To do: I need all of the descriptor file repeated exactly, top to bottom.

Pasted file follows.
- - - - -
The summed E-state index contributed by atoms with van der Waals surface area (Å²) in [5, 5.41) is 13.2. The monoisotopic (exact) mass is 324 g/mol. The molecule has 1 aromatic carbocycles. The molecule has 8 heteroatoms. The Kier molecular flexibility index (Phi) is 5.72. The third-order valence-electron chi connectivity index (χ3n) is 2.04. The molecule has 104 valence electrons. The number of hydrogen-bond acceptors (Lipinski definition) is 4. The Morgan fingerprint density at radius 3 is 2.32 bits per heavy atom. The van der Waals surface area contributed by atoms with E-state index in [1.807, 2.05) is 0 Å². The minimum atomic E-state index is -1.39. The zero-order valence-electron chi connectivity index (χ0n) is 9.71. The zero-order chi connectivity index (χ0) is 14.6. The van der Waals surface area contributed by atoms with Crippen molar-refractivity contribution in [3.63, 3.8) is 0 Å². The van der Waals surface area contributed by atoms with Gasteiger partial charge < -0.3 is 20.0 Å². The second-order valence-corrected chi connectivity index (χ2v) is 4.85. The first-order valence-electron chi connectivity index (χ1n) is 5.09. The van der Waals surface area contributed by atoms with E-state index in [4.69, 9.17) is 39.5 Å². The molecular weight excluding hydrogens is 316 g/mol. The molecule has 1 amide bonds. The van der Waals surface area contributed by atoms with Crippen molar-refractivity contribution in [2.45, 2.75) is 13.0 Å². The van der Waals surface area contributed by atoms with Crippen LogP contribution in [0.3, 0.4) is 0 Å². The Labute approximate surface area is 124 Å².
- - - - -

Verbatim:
The summed E-state index contributed by atoms with van der Waals surface area (Å²) in [5, 5.41) is 13.2. The monoisotopic (exact) mass is 324 g/mol. The molecule has 1 aromatic carbocycles. The molecule has 8 heteroatoms. The Kier molecular flexibility index (Phi) is 5.72. The third-order valence-electron chi connectivity index (χ3n) is 2.04. The molecule has 104 valence electrons. The number of hydrogen-bond acceptors (Lipinski definition) is 4. The Morgan fingerprint density at radius 3 is 2.32 bits per heavy atom. The van der Waals surface area contributed by atoms with E-state index in [1.807, 2.05) is 0 Å². The minimum atomic E-state index is -1.39. The zero-order valence-electron chi connectivity index (χ0n) is 9.71. The zero-order chi connectivity index (χ0) is 14.6. The van der Waals surface area contributed by atoms with Crippen molar-refractivity contribution in [3.63, 3.8) is 0 Å². The van der Waals surface area contributed by atoms with Gasteiger partial charge < -0.3 is 20.0 Å². The second-order valence-corrected chi connectivity index (χ2v) is 4.85. The first-order valence-electron chi connectivity index (χ1n) is 5.09. The van der Waals surface area contributed by atoms with E-state index in [4.69, 9.17) is 39.5 Å². The molecular weight excluding hydrogens is 316 g/mol. The molecule has 1 amide bonds. The van der Waals surface area contributed by atoms with Crippen molar-refractivity contribution in [2.45, 2.75) is 13.0 Å². The van der Waals surface area contributed by atoms with Crippen LogP contribution in [0.3, 0.4) is 0 Å². The Labute approximate surface area is 124 Å².